Tuesday, August 11, 2009

Modularity in Software

Modularity – in the form of distinct manageable software artifacts as well as distinct logical concepts – is at the heart of any well-designed software system. Software that is not effectively modular may hardly be good and efficient.

Certainly, there is plenty of poorly written monolithic software that still does its job, but it is all but guaranteed to be error-prone, non-adaptive to even slight requirement changes, and present all sorts of maintenance problems. Most importantly, while it initially looks as if it is easier to write software without worrying too much about its quality, it is – without a doubt – much more difficult, time- and resource-consuming to bring such projects to any reasonable completion. Some people, perhaps, will argue that it is acceptable to put together a sloppy monolithic implementation for a throw-away application, or for an application whose life span is expected to be very short. However, for any serious critical real-world application, building a cumbersome mammoth of a system with no compartmentalized functionality, no clear functional domains, and poorly abstracted complexity is rather shortsighted and irresponsible. Not many people would actually argue with that. But how many real-life projects have elagant modular structures? Rethorical question...

To me, one of the most obvious signs of poor code is long monolithic functions that span multiple screen pages and hundreds of lines of code. Although there may be - theoretically, and very rarely - situations when a long (over 30 lines of code) method is justified, such situations are most certainly an exception to the rule. I generally avoid defining the maximum number of code lines per single method since it is partially a matter of taste and depends on the situation. Every attempt to set the limit in online articles and blogs usually provokes a storm of nasty comments - mostly from cocky spaghetti-coders who pride themselves in writing crafty unreadable code that they think is very brilliant. If you have read my previous post, you know what I think of such people, and I have no intention to argue with them. I would just say that functions should be short enough to be readable and easily understood, as well as represent only a single logical operation - with the complexity of sub-tasks abstracted in one-liners that are calls to the corresponding subroutines. There are always people who claim that it is unrealistic and impossible. I respectfully disagree. After all, all my code is written like that. You'd be hard pressed to find functions longer than 10-15 lines (including comments.) And let me point this out: I never do that intentionally, it just happens that way; I find it easier to write code that I can read and grasp at any given moment.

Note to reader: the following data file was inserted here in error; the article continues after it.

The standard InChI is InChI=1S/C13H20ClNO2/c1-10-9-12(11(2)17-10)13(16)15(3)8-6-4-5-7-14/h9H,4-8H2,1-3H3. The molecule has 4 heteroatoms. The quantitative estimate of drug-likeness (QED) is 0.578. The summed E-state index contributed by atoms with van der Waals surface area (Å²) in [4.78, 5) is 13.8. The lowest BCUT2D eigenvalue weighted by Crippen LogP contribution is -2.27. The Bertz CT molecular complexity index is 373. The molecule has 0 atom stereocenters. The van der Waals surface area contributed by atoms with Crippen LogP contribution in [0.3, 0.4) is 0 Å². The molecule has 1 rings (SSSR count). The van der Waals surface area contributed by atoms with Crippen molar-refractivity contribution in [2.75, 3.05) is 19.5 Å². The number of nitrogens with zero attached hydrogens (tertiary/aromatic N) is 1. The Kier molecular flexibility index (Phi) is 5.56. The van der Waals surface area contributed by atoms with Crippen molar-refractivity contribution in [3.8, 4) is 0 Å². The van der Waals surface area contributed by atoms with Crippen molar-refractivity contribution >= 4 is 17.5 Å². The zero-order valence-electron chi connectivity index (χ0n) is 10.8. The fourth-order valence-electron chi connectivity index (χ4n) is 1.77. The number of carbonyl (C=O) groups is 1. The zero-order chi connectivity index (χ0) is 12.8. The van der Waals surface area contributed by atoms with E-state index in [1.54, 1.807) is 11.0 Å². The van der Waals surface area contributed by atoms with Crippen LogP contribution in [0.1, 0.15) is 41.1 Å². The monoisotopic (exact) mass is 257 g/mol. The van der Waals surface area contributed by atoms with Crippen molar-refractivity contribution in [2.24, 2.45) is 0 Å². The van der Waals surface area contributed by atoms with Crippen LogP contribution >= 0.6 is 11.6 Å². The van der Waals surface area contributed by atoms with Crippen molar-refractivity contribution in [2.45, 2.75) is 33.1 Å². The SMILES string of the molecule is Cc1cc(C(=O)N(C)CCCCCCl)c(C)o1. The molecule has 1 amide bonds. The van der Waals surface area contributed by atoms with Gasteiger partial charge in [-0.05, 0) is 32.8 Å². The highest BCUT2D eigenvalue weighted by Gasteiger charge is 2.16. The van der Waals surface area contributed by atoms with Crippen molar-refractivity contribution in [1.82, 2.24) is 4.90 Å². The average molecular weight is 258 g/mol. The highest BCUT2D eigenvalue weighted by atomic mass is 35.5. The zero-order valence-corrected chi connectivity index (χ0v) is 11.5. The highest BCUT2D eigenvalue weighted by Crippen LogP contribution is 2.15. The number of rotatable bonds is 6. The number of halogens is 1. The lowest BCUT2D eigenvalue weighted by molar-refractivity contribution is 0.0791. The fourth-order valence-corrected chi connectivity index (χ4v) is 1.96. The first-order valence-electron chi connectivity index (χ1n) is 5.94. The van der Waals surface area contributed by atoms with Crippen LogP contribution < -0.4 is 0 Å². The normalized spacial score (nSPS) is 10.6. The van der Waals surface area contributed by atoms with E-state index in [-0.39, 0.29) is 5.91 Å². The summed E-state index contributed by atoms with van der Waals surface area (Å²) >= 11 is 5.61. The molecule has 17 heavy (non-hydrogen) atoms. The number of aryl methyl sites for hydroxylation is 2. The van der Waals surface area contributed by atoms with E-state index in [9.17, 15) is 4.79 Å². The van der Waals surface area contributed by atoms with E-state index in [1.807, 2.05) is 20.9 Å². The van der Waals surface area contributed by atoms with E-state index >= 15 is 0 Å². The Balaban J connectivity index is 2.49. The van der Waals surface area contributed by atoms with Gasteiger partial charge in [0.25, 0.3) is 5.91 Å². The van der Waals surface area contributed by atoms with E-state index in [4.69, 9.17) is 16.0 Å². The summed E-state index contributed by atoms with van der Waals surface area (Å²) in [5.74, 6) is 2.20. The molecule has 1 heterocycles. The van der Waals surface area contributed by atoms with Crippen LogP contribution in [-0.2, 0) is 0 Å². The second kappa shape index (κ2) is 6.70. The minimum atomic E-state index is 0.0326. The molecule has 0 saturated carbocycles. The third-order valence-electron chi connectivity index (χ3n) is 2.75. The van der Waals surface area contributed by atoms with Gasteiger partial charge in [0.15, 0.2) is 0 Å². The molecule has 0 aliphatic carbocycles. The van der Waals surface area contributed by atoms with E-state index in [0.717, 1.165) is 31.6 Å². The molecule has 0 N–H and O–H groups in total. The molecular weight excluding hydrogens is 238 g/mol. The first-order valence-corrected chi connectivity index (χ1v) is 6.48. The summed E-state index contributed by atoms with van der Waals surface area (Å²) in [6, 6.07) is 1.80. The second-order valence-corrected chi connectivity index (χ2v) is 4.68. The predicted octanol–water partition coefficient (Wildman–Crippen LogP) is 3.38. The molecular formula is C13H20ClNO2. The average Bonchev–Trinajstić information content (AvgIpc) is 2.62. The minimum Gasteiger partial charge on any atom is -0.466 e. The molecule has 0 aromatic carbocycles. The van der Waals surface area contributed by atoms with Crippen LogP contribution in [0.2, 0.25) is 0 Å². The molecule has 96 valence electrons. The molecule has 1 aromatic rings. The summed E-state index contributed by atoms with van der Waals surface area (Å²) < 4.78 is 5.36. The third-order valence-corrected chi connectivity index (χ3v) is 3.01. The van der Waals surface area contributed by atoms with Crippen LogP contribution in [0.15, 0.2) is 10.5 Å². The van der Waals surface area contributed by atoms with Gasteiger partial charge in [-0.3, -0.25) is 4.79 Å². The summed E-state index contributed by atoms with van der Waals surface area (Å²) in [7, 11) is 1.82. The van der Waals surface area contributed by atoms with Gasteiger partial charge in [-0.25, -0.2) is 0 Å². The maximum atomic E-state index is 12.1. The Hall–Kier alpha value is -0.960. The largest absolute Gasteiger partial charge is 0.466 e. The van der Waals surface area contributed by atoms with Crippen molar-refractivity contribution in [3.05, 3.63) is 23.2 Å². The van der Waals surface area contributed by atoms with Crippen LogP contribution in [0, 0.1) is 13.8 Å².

That's just my opinion. I could be wrong...

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